Watch Part 1 of our series on sugar 

Laura Kuczynski’s love for cooking was developed through a rich family tradition. She sees baking for her loved ones as her legacy, passed down by her late mother. 

“My mom's name was Luanne, but they called her Lanny since she was a child, and this is a little history of all the recipes,” Kuczynski said, as she flipped through two cookbooks made by her mother.

The cookbooks are a treasure trove of family recipes, a poignant example of how important food culture is for many families. 

“[Food is] tied to memories and family and love," said Kuczynski. “When I show up to a room, everyone says, what did Laura bring, where's her dessert? They beeline over to it so they can all sample it.”

Laura Kuczynski looks through family cookbooks. (Spectrum News)

But Kuczynski’s relationship with food began to shift 15 years ago, after she lost a baby 24 weeks into her pregnancy. She was diagnosed with a little known autoimmune condition, called antiphospholipid syndrome.

“My body was feeding blood clots to the placenta. So our daughter wasn't getting the proper blood flow and nourishment,” said Kuczynski .

With good medical care, Kuczynski was eventually able to give birth to a healthy daughter, Julia.

But four years ago she had a stroke caused by her condition; it was then she knew a drastic change was needed. She decided to try a different, more holistic approach, and she reached out to Dr. Elizabeth Bradley, Medical Director, Cleveland Clinic Center for Functional Medicine. 

Laura Kuczynski and Dr. Elizabeth Bradley meet at Cleveland Clinic's Center for Functional Medicine. (Spectrum News)

“Functional medicine is a medical approach for chronic disease, for patients looking at the root cause of why they're having their medical concerns,” said Bradley.

Kuczynski met with a team of specialists; doctors, nutritionists, a health coach and a therapist.

One of the first steps was cutting foods out of her diet and gradually adding them back in to help pinpoint the problem foods. It is called an elimination diet.

“I had to go dairy free, gluten free and sugar free, which are the hardest things because I love bread, I love cheese, and I love sweets,” said Kuczynski .

The research is evolving, but a growing number of studies suggest these foods can exacerbate autoimmune diseases by increasing inflammation in our bodies. Particularly sugar.

“Sugar is just pure calories that just, that does not supply any nutritive value to our body,” said Bradley. “I wouldn't even call it a food.”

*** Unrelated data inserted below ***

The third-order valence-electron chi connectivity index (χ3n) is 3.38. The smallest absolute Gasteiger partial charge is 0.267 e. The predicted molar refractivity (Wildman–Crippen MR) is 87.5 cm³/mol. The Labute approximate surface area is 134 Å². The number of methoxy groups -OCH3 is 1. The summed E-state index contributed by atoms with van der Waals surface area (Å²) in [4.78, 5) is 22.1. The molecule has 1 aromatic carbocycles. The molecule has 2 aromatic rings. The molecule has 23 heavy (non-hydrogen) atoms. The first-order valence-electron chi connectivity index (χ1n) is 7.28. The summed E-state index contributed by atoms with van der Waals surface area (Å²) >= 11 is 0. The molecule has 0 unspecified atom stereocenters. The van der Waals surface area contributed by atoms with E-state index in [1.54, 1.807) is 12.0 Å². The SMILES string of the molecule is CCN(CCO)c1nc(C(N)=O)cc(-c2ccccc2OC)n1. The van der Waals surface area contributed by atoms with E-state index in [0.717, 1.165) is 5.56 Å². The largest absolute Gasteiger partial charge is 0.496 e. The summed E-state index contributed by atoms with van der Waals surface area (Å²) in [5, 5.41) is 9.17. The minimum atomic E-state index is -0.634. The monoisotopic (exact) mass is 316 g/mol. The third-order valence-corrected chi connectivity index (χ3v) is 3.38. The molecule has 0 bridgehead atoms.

Bradley said sugar traps many in a vicious cycle, because it triggers the release of dopamine, the chemical closely linked to pleasure in the brain.

“The same thing happens when people smoke cigarettes,” said Bradley. “They’ll take their cigarette, and then two minutes, all of a sudden they'll do the 'aaaah.' You can tell the dopamine is being released.”

Dr. Lewis Cantley, an expert in cancer metabolism and a professor of medicine at Weill Cornell Medicine, explains that sugar helps the body store fat, so our primitive ancestors who gorged on fruit were simply trying to make it through food-scarce winters.

“Everybody had to put on about 40 pounds during the last months of the growing season when fruit was available,” said Cantley. “So anyone who was not addicted to fruit a hundred thousand years ago would die.” 

While our world has changed, our bodies haven’t. We’re still hooked on sugar, and studies have linked our excess consumption of it to obesity, diabetes, heart disease, and even cancer. 

Kuczynski has embraced her new, nearly sugar-free diet, noting that “Cutting out the sugar, cutting out gluten and dairy for me has helped with inflammation."

Her blood tests showed slight improvements with her disorder, but the biggest changes she noticed were in the way her body felt.

“It’d be like putting two heavy sweaters on and walking around all day and then taking the sweaters off, andyou just feel lighter," said Kuczynski.

She has also discovered she doesn’t need "added sugar" to bake tasty treats, like a sugar-free chocolate mousse.

“I never thought this would work, but it's made with avocadoes and medjool dates," Kuczynski said. So the dates actually are what gives it the sweetness and cacao powder."

Laura Kuczynski's healthy take on chocolate mousse is made with avocadoes, dates and cocoa powder. (Spectrum News)

Dr. Bradley hopes this approach of finding healthier takes on classic treats becomes a more common way to enjoy nostalgic foods.

“Part of it's educating and taking tradition and making a newer variety that tastes just as good, and if it tastes just as good, then we may be willing to have that,” said Bradley. 

It’s a challenge Kuczynski takes seriously: She even managed to win her family over with her take on a favorite double-decker chocolate cake from her childhood.  

“They ate it and had no idea, they loved it, everyone asked for seconds and thirds, really. It was delicious,” said Kuczynski. “It was satisfying to know that I could make dessert and share it with people who loved it and see them smile and make them happy.”